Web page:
13. Soil and Water 2004 Functions of Records Commissions Provide rules for retention and disposal of records Review retention schedules and disposal requests Provide that proper procedures are followed for scheduling and disposing of records Revise retention schedules as needed

14. Soil and Water 2004 Record Commissions Meetings Meetings must be open to the public Public must be given notice that the meeting is going to occur Keep detailed minutes

15. Soil and Water 2004 Retention Schedules Retention schedule- list of records an office creates with a corresponding retention period stating how long the record should be retained Record Series-file units or documents arranged in accordance with a filing system or maintained as a unit because they result from the same accumulation or filing process, the same function, or the same activity; have a particular form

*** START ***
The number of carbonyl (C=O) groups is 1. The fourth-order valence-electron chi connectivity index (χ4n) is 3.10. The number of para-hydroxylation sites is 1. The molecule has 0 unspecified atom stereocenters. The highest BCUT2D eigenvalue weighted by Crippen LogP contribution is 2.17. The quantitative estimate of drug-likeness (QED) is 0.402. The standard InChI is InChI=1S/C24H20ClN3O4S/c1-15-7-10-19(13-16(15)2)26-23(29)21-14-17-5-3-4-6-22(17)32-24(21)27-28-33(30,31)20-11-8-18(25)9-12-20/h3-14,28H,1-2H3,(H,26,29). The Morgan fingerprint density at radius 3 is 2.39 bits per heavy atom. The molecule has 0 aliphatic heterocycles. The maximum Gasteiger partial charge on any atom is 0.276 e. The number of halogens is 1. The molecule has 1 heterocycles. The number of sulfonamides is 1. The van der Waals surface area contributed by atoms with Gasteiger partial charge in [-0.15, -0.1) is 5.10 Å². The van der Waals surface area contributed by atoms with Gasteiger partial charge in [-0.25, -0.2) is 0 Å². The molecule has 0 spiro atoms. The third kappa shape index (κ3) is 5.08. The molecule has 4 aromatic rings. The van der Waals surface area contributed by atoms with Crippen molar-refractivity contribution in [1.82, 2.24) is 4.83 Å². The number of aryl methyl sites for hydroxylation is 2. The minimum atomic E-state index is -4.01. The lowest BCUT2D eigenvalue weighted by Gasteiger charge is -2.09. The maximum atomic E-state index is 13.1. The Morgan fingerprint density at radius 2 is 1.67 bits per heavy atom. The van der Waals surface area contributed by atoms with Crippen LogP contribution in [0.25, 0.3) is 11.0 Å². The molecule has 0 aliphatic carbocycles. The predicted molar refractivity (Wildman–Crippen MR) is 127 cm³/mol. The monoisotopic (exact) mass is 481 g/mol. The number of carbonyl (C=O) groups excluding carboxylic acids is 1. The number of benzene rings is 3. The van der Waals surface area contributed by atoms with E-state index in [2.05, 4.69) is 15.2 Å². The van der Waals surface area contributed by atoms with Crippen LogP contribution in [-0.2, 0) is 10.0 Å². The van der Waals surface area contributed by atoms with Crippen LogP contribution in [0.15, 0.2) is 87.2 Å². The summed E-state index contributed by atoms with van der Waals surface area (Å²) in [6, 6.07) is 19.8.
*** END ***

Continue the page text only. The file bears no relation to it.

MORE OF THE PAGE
16. Soil and Water 2004 Determining Retention Periods Administrative Value used by office or agency to carry out its duties based on how often or for how long a record is used would the program be in jeopardy upon the disposal of the record? Consult Office of Origin

17. Soil and Water 2004 Determining Retention Periods Fiscal Value pertains to the receipt, transfer, payment, adjustment, or encumbrances of funds required for an audit Contact: Auditor

18. Soil and Water 2004 Determining Retention Periods Legal Value documents or protects rights or obligations of citizens or of the agency that created it retain until legal rights and obligations expire Contact: Legal Counsel

19. Soil and Water 2004 Determining Retention Periods Historical Value documents an agency’s organization, policies, decisions, procedures, operations, and other activities contains significant information about people, places, or events secondary value: source of information for persons other than the creator Example: Property deeds Contact: OHS LGRP